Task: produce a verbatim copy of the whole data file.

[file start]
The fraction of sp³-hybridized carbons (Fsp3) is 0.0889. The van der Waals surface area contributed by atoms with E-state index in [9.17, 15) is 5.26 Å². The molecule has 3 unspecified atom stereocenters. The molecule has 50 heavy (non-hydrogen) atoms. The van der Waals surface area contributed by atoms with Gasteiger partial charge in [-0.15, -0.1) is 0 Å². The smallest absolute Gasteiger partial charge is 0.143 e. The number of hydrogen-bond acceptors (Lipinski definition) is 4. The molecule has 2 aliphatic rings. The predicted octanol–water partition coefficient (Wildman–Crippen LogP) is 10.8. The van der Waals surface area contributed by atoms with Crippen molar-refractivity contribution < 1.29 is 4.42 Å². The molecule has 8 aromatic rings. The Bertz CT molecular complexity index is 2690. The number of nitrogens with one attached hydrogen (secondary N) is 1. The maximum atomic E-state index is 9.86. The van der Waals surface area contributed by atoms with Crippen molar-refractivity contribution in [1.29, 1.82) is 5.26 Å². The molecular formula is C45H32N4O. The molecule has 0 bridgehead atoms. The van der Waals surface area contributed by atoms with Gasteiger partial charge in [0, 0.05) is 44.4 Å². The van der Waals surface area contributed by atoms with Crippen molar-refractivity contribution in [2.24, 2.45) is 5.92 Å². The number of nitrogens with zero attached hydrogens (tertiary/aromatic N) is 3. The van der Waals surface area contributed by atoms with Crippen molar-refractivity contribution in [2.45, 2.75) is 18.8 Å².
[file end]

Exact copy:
The fraction of sp³-hybridized carbons (Fsp3) is 0.0889. The van der Waals surface area contributed by atoms with E-state index in [9.17, 15) is 5.26 Å². The molecule has 3 unspecified atom stereocenters. The molecule has 50 heavy (non-hydrogen) atoms. The van der Waals surface area contributed by atoms with Gasteiger partial charge in [-0.15, -0.1) is 0 Å². The smallest absolute Gasteiger partial charge is 0.143 e. The number of hydrogen-bond acceptors (Lipinski definition) is 4. The molecule has 2 aliphatic rings. The predicted octanol–water partition coefficient (Wildman–Crippen LogP) is 10.8. The van der Waals surface area contributed by atoms with Crippen molar-refractivity contribution < 1.29 is 4.42 Å². The molecule has 8 aromatic rings. The Bertz CT molecular complexity index is 2690. The number of nitrogens with one attached hydrogen (secondary N) is 1. The maximum atomic E-state index is 9.86. The van der Waals surface area contributed by atoms with Crippen molar-refractivity contribution in [1.29, 1.82) is 5.26 Å². The molecular formula is C45H32N4O. The molecule has 0 bridgehead atoms. The van der Waals surface area contributed by atoms with Gasteiger partial charge in [0, 0.05) is 44.4 Å². The van der Waals surface area contributed by atoms with Crippen molar-refractivity contribution in [2.24, 2.45) is 5.92 Å². The number of nitrogens with zero attached hydrogens (tertiary/aromatic N) is 3. The van der Waals surface area contributed by atoms with Crippen molar-refractivity contribution in [2.45, 2.75) is 18.8 Å².